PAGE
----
Nicholson B, Noble J, Forooghian F, Meyerle C. Central serous chorioretinopathy: Update on pathophysiology and treatment. Surv Ophthalmol 2013;58:103-126.  Back to cited text no. 1
    
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Fine HF, Ober MD, Hariprasad SM. Current concepts in managing central serous chorioretinopathy. Ophthalmic Surg Lasers Imaging Retina 2014;45:9-13.  Back to cited text no. 3
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Chan WM, Lai TY, Lai RY, Tang EW, Liu DT, Lam DS. Safety enhanced photodynamic therapy for chronic central serous chorioretinopathy: One-year results of a prospective study. Retina 2008;28:85-93.  Back to cited text no. 4
    
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Fujita K, Imamura Y, Shinoda K, Matsumoto CS, Mizutani Y, Mizota A, et al. Quantification of metamorphopsia in chronic central serous chorioretinopathy after half-dose verteporfin photodynamic therapy. Retina 2014;34:964-970.  Back to cited text no. 5
    
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Chan WM, Lai TY, Lai RY, Liu DT, Lam DS. Half-dose verteporfin photodynamic therapy for acute central serous chorioretinopathy: One-year results of a randomized controlled trial. Ophthalmology 2008;115:1756-1765.  Back to cited text no. 6
    
7.
Alkin Z, Perente I, Ozkaya A, Alp D, Agca A, Aygit ED, et al. Comparison of efficacy between low-fluence and half-dose verteporfin photodynamic therapy for chronic central serous chorioretinopathy. Clin Ophthalmol 2014;8:685-690.  Back to cited text no. 7
    
8.
Nicoló M, Eandi CM, Alovisi C, Grignolo FM, Traverso CE, Musetti D, et al. Half-fluence versus half-dose photodynamic therapy in chronic central serous chorioretinopathy. Am J Ophthalmol 2014;157:1033-1037.  Back to cited text no. 8
    
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Karakus SH, Basarir B, Pinarci EY, Kirandi EU, Demirok A. Long-term results of half-dose photodynamic therapy for chronic central serous chorioretinopathy with contrast sensitivity changes. Eye (Lond) 2013;27:612-620.  Back to cited text no. 9
    
10.
Tseng CC, Chen SN. Long-term efficacy of half-dose photodynamic therapy on chronic central serous chorioretinopathy. Br J Ophthalmol 2015;99:1070-1077.  Back to cited text no. 10
    
11.
Fujita K, Imamura Y, Shinoda K, Matsumoto CS, Mizutani Y, Hashizume K, et al. One-year outcomes with half-dose verteporfin photodynamic therapy for chronic central serous chorioretinopathy. Ophthalmology 2015;122:555-561.  Back to cited text no. 11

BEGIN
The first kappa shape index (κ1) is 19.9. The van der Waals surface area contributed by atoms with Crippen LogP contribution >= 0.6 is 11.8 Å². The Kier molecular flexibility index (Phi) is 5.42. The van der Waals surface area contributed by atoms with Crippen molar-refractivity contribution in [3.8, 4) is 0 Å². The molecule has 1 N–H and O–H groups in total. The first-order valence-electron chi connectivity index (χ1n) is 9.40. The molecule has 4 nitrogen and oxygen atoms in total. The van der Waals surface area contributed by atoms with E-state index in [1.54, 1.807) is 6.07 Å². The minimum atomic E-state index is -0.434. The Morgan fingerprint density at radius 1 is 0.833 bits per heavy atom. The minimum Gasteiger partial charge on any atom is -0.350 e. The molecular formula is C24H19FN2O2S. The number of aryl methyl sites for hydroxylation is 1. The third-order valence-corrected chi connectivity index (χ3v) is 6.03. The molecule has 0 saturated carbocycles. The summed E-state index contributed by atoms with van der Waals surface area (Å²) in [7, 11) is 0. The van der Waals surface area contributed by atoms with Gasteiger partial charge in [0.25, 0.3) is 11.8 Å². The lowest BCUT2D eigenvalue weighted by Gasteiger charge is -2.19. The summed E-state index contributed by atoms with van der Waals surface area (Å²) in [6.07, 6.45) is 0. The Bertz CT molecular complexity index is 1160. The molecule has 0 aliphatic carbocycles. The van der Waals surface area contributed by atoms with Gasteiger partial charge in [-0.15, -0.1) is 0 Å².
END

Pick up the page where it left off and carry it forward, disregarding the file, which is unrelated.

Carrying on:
12.
Kim YK, Ryoo NK, Woo SJ, Park KH. Comparison of visual and anatomical outcomes of half-fluence and half-dose photodynamic therapy in eyes with chronic central serous chorioretinopathy. Graefes Arch Clin Exp Ophthalmol 2015;253:2063-2073.  Back to cited text no. 12
    
13.
Chan WM, Lam DS, Lai TY, Tam BS, Liu DT, Chan CK. Choroidal vascular remodelling in central serous chorioretinopathy after indocyanine green guided photodynamic therapy with verteporfin: A novel treatment at the primary disease level. Br J Ophthalmol 2003;87:1453-1458.  Back to cited text no. 13
    
14.
Lim JI, Glassman AR, Aiello LP, Chakravarthy U, Flaxel CJ, Spaide RF; Macula Society CSC Collaborative Study Group, et al. Collaborative retrospective macula society study of photodynamic therapy for chronic central serous chorioretinopathy. Ophthalmology 2014;121:1073-1078.  Back to cited text no. 14
    
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Smretschnig E, Ansari-Shahrezaei S, Hagen S, Glittenberg C, Krebs I, Binder S. Half-fluence photodynamic therapy in chronic central serous chorioretinopathy. Retina 2013;33:316-323.  Back to cited text no. 15
    
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Rouvas A, Stavrakas P, Theodossiadis PG, Stamatiou P, Milia M, Giannakaki E, et al. Long-term results of half-fluence photodynamic therapy for chronic central serous chorioretinopathy. Eur J Ophthalmol 2012;22:417-422.  Back to cited text no. 16
    
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Yannuzzi LA, Slakter JS, Gross NE, Spaide RF, Costa D, Huang SJ, et al. Indocyanine green angiography-guided photodynamic therapy for treatment of chronic central serous chorioretinopathy: A pilot study. Retina 2003;23:288-298.  Back to cited text no. 17